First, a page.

The next generation needs to be groomed for success and a larger role. An ideal way to do this is to give your son or daughter some authority and a budget to try new and different strategies. Governance again can provide both the metrics for accountability as well as standards for limiting the risk factor. 

Something else we encounter over and over again is the patriarch or matriarch ruling with an iron fist. They remain in their role as they love what they do. This can set up the next generation for failure as they take over, implement changes which are critical failures and derail the company’s hard-won success. 

We have encountered more than one 77-year-old CEO, whose 40+ children have no authority to make decisions. Dad ultimately controls all members of the family, those in and out of the business. There is no room for the kids in the business to implement new strategies to help the company reach higher heights. 

One especially sad case was the second-generation CEO who passed away at 89 and left his 62 year old son to run the company. The son promptly made three major mistakes in a short period of time and took the company’s sales down by 80%. A 110-year old esteemed brand was ruined and not saleable. The son is now 76 and wants to sell but is not profitable enough and has lost the cache the brand had for so many years to attract buyers. 

Try to treat your children with objectivity. An outside advisor can help in vetting out children, designing roles that make sense and can allow the children to grow in to the appropriate role. Creating governance is another role an outside advisor can assist the family in creating. An Advisory Board can be another asset to add to the company’s oversight.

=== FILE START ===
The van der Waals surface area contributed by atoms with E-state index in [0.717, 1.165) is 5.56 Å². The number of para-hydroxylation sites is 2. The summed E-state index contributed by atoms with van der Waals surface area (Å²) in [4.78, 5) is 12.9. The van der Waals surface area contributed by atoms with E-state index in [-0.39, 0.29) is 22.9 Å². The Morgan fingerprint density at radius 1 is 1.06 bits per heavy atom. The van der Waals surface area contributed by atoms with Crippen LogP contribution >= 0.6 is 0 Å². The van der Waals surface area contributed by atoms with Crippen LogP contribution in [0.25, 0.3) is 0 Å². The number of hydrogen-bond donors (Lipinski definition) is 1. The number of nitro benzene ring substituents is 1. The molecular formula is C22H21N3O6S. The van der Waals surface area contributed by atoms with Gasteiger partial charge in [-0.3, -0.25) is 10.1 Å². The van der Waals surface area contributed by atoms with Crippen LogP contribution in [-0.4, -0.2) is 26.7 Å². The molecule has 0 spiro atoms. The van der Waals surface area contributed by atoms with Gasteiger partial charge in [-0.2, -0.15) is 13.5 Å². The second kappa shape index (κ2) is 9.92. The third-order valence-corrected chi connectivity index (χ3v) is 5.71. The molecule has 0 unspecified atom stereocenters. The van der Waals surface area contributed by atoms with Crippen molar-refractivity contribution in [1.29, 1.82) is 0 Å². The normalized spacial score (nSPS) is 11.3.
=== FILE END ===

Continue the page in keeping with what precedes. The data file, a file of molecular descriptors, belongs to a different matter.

About Chapin Hill Advisors, Inc.

Kathy Boyle founded Chapin Hill Advisors in 2000 after spending her early career working in large and small investment firms on Wall Street. Chapin Hill Advisors works with privately-held businesses, often family-owned, to help them execute financial, estate and succession planning. We work with the business owner to be sure their business will provide their family with the financial security needed , identify areas of risk and help create strategies to mitigate risk.

Businesses often need assistance creating strategies to allow the business to succeed the owner as well as address structure, systems and procedures. As a business grows, the owner needs to have a plan in place to allow succession, whether an outright sale or a transition to family, partners or employees.

We work with businesses of all sizes to assist them in creating strategies to increase revenue and profitability and tie the future growth to the owner’s or families’ personal financial goals. With larger businesses, we offer a resource directory of trusted professionals. Small businesses or solo-entrepreneurs can benefit from Chapin Hill’s combination business and personal planning strategies.

As a fellow entrepreneur, Kathy speaks from experience. She has tested many strategies in the trenches and seen her clients make mistakes as well as successes. Kathy helps entrepreneurs implement strategies for future success and helps to coach them to execute action steps.

She has advised business clients of all types and sizes on structuring sales of their businesses as well. Without a long term plan and a team who can replace the founder’s talents, a business is less likely to be purchased. Kathy’s background on Wall Street and in financial planning allows Chapin Hill to implement strong financial controls and combine both estate planning as well as business planning for future success.

For more information or a complimentary meeting, feel free to contact Kathy Boyle at: kboyle@chapinhill.com or 212-583-1992.